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Men Who Hate Women

by Stieg Larsson
(That's the original title of The Girl with the Dragon Tattoo. I read that last fall, mostly on a boat in Halong Bay, Vietnam. I read the sequel, The Girl Who Played With Fire, in much less exotic surroundings, a couple months later.)

I've gone back and forth a half dozen times on these books. They're good in that I found them hard to put down, and memorable (moreso for character - especially Lisbeth Salander, she of the titular tattoo - than plot or style). After I returned ...Played With Fire to the library, I actually reserved a copy of ...Dragon Tattoo so I could read it again (I sold my mass market paperback copy to a used bookstore in Hanoi for 20,000 dong, which I spent on beer). There's some undeniably satisfying moments where utter creeps get exactly what's coming to them and the good guys win. The 'good guys' are a punky antisocial girl with a photographic memory and a vengeful mean streak, Lisbeth Salander, and a crusade-y journalist, Mikael Blomkvist, modeled more-or-less on Larsson himself. The dynamic between these two characters is well-balanced - they're a genuine team, each having the chance to save the other's ass in turn. Salander, in particular, is a great character - a complicated, prickly, smart vaguely-criminal vaguely-superheroic bad-ass who is poorly-served and underestimated by the society she lives in. (This photo of the actress who plays her in the Swedish films based on the books is pretty close to how I imagined the character looking and how I've always wanted my hair to behave.) There's something of a point to all of it, suggested by the Swedish title of the first book and the eyebrow-raising statistics that head each section, meant to demonstrate that for all of Sweden's reputation as a pretty idyllic (albeit cold) place, it's also got its share of black marks, not least of which is a pretty appalling amount of sexual violence and misogyny.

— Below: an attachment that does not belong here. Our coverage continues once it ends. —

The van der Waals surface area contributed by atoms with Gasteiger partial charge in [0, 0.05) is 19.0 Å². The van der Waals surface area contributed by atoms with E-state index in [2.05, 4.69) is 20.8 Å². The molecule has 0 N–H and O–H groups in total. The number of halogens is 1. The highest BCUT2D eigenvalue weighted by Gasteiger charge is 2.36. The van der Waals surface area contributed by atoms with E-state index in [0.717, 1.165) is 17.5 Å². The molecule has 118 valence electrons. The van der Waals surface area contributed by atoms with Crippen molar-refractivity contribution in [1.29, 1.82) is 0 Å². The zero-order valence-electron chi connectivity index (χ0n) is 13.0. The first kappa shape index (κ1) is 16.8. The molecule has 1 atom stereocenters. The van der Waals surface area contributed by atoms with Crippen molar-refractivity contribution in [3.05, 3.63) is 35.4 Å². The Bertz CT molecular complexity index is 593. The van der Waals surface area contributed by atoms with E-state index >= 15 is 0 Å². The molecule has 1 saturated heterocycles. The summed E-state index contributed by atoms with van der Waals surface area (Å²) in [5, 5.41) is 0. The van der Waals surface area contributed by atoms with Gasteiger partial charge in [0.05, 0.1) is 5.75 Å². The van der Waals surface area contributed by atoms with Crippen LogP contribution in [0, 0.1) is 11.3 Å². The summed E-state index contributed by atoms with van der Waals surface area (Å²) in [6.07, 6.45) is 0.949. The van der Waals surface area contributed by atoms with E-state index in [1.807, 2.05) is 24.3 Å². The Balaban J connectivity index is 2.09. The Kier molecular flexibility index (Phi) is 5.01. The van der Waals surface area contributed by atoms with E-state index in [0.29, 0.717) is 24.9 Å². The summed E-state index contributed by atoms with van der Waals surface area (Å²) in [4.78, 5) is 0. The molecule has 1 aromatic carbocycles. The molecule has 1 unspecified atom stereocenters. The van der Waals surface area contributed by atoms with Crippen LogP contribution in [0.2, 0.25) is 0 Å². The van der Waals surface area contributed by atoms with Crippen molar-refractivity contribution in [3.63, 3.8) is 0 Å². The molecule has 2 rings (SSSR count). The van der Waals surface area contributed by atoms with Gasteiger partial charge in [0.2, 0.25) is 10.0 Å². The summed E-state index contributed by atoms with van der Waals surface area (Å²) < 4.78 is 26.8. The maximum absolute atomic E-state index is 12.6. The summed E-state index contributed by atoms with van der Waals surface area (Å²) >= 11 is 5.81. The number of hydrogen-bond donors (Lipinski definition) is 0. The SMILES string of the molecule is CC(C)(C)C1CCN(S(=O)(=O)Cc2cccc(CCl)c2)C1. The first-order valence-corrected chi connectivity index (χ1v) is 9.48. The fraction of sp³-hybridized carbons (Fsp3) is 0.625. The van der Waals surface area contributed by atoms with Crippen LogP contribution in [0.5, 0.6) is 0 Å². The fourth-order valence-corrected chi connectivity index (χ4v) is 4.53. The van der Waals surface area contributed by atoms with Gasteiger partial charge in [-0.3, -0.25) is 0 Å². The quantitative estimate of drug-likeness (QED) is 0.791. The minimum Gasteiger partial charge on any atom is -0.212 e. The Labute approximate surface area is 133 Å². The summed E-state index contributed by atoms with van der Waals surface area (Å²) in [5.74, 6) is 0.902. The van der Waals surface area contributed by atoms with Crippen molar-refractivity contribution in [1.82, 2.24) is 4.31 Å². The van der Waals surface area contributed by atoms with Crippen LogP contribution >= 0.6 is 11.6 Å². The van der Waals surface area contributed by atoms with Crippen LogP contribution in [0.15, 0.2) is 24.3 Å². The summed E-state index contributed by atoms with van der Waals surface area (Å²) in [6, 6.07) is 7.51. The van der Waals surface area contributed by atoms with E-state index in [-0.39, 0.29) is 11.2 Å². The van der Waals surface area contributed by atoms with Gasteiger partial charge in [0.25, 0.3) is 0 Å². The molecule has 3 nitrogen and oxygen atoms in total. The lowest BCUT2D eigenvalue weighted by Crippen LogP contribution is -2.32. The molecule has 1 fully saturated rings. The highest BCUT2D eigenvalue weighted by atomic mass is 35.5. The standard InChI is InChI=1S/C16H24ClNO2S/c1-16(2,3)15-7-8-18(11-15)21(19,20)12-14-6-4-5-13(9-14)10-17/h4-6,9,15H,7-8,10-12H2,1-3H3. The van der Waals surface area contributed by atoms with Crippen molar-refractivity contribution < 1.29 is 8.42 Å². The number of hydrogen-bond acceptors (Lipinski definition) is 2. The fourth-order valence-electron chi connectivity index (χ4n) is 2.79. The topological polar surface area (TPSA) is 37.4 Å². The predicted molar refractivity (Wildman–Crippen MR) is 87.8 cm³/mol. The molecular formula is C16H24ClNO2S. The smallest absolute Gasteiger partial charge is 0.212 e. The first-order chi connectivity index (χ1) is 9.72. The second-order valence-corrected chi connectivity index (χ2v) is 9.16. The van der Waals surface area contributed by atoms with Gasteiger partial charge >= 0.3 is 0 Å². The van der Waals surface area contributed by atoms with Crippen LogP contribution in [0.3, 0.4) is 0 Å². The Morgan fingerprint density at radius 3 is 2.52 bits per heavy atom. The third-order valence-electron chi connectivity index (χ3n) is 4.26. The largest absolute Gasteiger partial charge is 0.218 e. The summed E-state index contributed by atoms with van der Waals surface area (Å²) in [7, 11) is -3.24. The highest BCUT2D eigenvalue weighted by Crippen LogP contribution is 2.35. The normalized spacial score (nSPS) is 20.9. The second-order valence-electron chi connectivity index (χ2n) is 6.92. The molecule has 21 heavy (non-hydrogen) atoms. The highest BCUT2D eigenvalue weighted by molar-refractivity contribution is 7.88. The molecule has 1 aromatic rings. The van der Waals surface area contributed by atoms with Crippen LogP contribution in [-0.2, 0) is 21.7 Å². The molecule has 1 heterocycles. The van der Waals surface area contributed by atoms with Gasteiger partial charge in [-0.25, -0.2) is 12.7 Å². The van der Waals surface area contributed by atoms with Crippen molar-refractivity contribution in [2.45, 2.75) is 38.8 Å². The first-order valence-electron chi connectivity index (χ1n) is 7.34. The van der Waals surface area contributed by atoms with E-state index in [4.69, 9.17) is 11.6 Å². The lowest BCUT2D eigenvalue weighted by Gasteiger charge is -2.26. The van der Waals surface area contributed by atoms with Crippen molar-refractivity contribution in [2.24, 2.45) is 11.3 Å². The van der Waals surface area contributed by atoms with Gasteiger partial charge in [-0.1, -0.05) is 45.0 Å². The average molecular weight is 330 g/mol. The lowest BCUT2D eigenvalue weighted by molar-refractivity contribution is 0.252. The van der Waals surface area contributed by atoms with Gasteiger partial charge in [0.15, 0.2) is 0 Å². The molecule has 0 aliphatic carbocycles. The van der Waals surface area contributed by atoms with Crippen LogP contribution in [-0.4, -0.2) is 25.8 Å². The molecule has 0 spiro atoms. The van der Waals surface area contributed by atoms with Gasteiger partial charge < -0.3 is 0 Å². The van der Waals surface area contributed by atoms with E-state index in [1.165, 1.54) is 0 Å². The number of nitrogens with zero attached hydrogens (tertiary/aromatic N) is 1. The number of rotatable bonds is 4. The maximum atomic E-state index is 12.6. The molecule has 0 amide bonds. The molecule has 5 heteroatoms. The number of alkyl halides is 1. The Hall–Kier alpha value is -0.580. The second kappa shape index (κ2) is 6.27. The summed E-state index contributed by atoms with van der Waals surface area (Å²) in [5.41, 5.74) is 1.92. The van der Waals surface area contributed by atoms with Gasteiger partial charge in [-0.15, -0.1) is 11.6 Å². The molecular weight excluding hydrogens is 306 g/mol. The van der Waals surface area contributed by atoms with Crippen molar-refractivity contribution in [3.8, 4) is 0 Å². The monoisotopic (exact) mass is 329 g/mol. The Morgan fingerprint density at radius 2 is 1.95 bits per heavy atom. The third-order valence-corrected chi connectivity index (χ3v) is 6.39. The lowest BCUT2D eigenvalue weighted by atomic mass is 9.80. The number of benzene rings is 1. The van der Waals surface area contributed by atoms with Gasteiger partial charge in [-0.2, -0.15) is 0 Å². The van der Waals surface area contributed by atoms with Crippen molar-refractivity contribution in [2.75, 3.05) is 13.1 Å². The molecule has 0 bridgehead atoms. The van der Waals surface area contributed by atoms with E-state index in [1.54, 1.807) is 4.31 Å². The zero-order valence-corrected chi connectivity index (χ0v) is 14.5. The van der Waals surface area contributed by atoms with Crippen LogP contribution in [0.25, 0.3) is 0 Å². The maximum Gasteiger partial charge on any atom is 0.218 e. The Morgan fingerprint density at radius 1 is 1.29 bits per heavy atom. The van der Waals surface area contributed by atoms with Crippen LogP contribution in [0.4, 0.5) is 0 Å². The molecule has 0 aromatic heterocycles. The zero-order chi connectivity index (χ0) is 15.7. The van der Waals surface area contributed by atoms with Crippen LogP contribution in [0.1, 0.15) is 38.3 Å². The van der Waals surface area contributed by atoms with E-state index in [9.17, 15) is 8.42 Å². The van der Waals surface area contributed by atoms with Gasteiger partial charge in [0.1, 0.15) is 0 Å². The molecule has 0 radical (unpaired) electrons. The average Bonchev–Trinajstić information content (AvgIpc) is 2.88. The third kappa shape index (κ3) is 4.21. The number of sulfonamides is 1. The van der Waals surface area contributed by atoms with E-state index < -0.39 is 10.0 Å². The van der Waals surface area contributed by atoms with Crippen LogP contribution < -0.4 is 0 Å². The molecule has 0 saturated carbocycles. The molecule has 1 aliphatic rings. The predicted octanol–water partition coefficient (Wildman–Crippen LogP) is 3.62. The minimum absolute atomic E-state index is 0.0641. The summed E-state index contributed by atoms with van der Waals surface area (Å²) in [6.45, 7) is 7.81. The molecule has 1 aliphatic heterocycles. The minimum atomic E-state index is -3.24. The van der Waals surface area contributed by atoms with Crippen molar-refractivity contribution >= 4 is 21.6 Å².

Which is where I start to waver on all of it. Because though it's pretty clear Larsson was writing with the intent to expose and condemn that violence and misogyny, he's also written a couple books (the third has yet to hit America, though apparently a couple copies of the UK edition are circulating in the library system - I'm like 600th in line) that try to play it both ways - having his shocking! depraved! cake and eating it too, like a literary Law & Order: SVU. Though Larsson doesn't glamorize (or, in my opinion, sexualize) the violence in these books, he's still writing stories in which depictions of violence against women are used, let's face it, for entertainment. These are potboilers, not journalistic exposés or dissertations. The fact that they feature a number of women fighting back in various ways against violence directed at them, often with great success, mitigates this, but not enough to make me totally comfortable with it all. It beats hell out of torture porn, but it's still kinda icky. In some ways, the filling-in of Salander's backstory in the second book comes along with some real back-tracking on the feminist bona fides (such as they are) earned by the first. What's sort of interesting is that few punches are pulled when describing sexualized violence, but actual sex is treated in a much more circumspect way. Very un-explicit consensual sex, though there's quite a lot of it. I'm not sure what that means in the overall "Is This Okay With Me?" calculus, but it stuck out.

And oh lord does the prose suck. Pages and pages of grocery lists and inventories, bloodless recitation of computer specs and every ingredient of every sandwich. I know fuck all about network security or hacking, but the passages describing some of Salander's extra-legal investigative techniques strain credulity. I know more about the exact cost of various household goods and foodstuffs from this book than I would've gotten out of Lonely Planet: Sweden. It's not Twilight-Bad, but it's still pretty bad.

Hurry up, Minuteman Library System patrons, I want to read the third book so I can feel conflicted all over again!

Some interesting spoiler-y discussion at Feministing. The last comment is particularly interesting.
Though I disagree with some aspects of this review, it gets at why I felt so uncomfortable with these books, even as I raced through them.

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